"If you take the argument to its extreme, every kind of Internet application, including (file-transfer programs) and Web browsing, is capable of transmitting communications. So where does it end?" said Glenn Manishin, an attorney with Kelley Drye & Warren LLP who has handled telecom regulation cases for companies and consumer groups. "Do they now have to have a back door into every Web browser?"

Plus, overseas services aren't covered by the U.S. law. Nor can it touch any home-grown Internet voice programs that serious criminals could develop.

"For the past two years, law enforcement has been saying, `If we just had CALEA we'd catch all the terrorists,'" said John Morris, director of Internet standards, technology and policy at the Center for Democracy and Technology. "Well, if they're sophisticated enough to evade all of our intelligence capabilities, they'll be sophisticated enough not to use a CALEA-compliant phone service."

CALEA critics also say authorities haven't shown that existing monitoring methods are so weak as to justify costly new back doors for government.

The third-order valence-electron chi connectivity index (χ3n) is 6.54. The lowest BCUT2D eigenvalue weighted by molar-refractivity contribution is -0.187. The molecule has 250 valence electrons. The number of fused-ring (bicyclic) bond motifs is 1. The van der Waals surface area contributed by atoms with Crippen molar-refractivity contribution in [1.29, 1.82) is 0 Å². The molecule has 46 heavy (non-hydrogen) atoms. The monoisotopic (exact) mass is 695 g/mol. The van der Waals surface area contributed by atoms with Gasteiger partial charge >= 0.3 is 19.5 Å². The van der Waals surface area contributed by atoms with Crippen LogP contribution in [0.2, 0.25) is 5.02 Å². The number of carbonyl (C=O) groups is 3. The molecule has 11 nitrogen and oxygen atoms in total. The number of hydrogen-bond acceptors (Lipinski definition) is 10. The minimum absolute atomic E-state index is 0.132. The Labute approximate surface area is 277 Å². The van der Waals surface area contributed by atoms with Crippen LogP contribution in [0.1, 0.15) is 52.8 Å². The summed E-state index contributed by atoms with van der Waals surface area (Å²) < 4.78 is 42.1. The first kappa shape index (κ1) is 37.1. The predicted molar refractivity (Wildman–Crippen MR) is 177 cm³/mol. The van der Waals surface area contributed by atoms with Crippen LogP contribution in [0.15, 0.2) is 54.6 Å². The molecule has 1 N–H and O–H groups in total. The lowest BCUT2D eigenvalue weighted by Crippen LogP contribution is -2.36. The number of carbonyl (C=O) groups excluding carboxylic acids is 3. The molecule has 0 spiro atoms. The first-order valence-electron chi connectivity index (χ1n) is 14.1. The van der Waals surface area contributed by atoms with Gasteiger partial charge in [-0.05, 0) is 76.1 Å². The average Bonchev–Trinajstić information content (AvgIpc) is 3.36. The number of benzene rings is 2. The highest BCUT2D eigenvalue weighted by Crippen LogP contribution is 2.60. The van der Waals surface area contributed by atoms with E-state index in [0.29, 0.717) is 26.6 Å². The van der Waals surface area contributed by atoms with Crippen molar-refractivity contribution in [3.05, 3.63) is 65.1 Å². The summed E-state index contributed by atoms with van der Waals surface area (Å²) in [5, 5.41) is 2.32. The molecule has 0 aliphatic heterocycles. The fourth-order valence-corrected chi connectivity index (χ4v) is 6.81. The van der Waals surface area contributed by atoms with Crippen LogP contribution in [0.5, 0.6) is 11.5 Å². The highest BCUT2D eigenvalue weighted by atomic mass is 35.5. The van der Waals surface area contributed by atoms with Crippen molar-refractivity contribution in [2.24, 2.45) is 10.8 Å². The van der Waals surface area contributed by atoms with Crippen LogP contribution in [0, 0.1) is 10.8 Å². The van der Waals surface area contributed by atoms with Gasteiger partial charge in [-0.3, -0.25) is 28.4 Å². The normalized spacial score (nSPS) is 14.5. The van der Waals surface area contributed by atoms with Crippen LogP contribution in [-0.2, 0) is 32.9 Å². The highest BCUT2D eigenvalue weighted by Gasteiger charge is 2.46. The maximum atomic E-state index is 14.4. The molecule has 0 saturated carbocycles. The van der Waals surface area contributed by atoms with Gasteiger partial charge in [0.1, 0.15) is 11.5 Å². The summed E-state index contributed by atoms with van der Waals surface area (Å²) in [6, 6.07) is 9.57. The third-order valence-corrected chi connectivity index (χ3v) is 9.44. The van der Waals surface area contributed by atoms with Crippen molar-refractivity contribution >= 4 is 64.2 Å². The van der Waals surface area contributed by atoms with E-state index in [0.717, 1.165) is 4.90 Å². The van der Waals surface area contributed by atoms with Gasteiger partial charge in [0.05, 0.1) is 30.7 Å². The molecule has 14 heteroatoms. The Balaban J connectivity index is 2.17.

Indeed, while they are not nearly as common as phone surveillance, computer wiretaps have been successful even without the extra assistance CALEA might provide. For example, a 2003 report by the Administrative Office of U.S. Courts explained how surveillance on a DSL high-speed Internet line in Minnesota intercepted 141,420 "computer messages" in three weeks, aiding a racketeering investigation.

If there's one thing widely agreed upon in this debate, it's that Congress could do well to step in.

Not only could lawmakers clarify how much of CALEA ought to apply to the Internet, but they might also reconsider the overarching Electronic Communications Privacy Act. That was passed in 1986, well before the Internet became the vast commercial and personal medium that redefined our categories of information.

"That pervades CALEA and everything we talk about," Solove said. "This is something that Congress has been very derelict in addressing."